News archive 2017
FAO and Norway have today launched a brand new, state-of-the-art marine studies vessel, among the most advanced of its kind — and the only research ship on the globe that flies the UN flag.
FAO today marked World Water Day by highlighting the opportunity that treated wastewater represents for agriculture, and improved food security and nutrition.
Applying sustainable forest management practices throughout the charcoal value chain is essential for reducing greenhouse gas emissions while maintaining the access of households to renewable energy, FAO said today on the occasion of the UN’s International Day of Forests.
Warning of “colossal” negative impacts for the environment and human societies if the massive stores of carbon trapped in the Earth’s soils are released, Fijian president Jioji Konousi Konrote has called for stronger management of this critical natural resource speaking at the start of an international symposium.
FAO is further scaling up its activities in drought affected regions of Somalia thanks to a $22 million loan approved this week by the United Nations Central Emergency Response Fund (CERF), which complements the loans already provided by FAO’s Special Fund for Emergency and Rehabilitation Activities.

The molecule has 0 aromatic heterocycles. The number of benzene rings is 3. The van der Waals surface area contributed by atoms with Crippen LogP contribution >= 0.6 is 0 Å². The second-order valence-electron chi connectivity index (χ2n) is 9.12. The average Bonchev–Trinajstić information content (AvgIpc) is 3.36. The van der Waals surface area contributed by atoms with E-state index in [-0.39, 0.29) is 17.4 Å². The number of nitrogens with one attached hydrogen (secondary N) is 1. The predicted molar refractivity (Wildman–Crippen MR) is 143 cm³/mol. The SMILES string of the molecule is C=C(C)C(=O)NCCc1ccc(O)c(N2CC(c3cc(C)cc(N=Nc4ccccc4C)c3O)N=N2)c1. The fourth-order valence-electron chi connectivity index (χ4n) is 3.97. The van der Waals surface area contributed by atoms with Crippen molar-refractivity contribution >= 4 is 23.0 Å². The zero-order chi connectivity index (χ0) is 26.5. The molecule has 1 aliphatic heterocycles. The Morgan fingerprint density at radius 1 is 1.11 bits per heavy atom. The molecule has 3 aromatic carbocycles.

FAO and the world’s leading climate-change authority signed an agreement today allowing both institutions to better serve countries around the world to adapt to and mitigate the impact of warmer global temperatures and meet their pledges to curb greenhouse gas emissions.
A resurgent outbreak of a new strain of H7N9 avian influenza in China that can be lethal for humans underscores the need for robust and rapid detection and response systems at animal source. This would reduce the risk associated with virus spread and impacts on public health, according to FAO and OIE.
Twenty of the country's 22 governorates are in ‘emergency' or ‘crisis' food insecurity phases and almost two-thirds of the population are now facing hunger and urgently require life and livelihood-saving assistance. Without additional humanitarian and livelihoods support, Taiz and Al Hudaydah, two governorates accounting for almost a quarter of Yemen's population, risk slipping into famine.
Economic growth and rising per capita incomes have all but wiped out hunger in Europe and Central Asia. But as countries become more affluent, changing consumption patterns are giving rise to other health threats. This “food insecurity transition” is documented in a new report released today by FAO.
The United States is the newest member of the International Treaty on Plant Genetic Resources for Food and Agriculture, a ground-breaking instrument that works to strengthen global food security by promoting the conservation, sharing, and sustainable use of agricultural plant genetic resources.